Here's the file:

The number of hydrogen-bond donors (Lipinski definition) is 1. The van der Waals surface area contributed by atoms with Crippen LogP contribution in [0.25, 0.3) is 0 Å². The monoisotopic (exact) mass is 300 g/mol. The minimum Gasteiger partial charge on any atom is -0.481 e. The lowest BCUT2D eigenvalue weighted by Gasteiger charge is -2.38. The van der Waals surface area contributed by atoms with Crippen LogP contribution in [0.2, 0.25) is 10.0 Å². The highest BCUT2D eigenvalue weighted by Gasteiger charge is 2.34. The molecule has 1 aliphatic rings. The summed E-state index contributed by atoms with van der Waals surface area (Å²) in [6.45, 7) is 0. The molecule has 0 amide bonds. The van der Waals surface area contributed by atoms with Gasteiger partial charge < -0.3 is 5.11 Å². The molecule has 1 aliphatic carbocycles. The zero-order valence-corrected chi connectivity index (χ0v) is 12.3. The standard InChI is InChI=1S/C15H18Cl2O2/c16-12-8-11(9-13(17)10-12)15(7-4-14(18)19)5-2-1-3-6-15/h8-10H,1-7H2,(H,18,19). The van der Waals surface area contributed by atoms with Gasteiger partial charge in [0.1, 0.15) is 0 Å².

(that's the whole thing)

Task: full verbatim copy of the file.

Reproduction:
The number of hydrogen-bond donors (Lipinski definition) is 1. The van der Waals surface area contributed by atoms with Crippen LogP contribution in [0.25, 0.3) is 0 Å². The monoisotopic (exact) mass is 300 g/mol. The minimum Gasteiger partial charge on any atom is -0.481 e. The lowest BCUT2D eigenvalue weighted by Gasteiger charge is -2.38. The van der Waals surface area contributed by atoms with Crippen LogP contribution in [0.2, 0.25) is 10.0 Å². The highest BCUT2D eigenvalue weighted by Gasteiger charge is 2.34. The molecule has 1 aliphatic rings. The summed E-state index contributed by atoms with van der Waals surface area (Å²) in [6.45, 7) is 0. The molecule has 0 amide bonds. The van der Waals surface area contributed by atoms with Gasteiger partial charge < -0.3 is 5.11 Å². The molecule has 1 aliphatic carbocycles. The zero-order valence-corrected chi connectivity index (χ0v) is 12.3. The standard InChI is InChI=1S/C15H18Cl2O2/c16-12-8-11(9-13(17)10-12)15(7-4-14(18)19)5-2-1-3-6-15/h8-10H,1-7H2,(H,18,19). The van der Waals surface area contributed by atoms with Gasteiger partial charge in [0.1, 0.15) is 0 Å².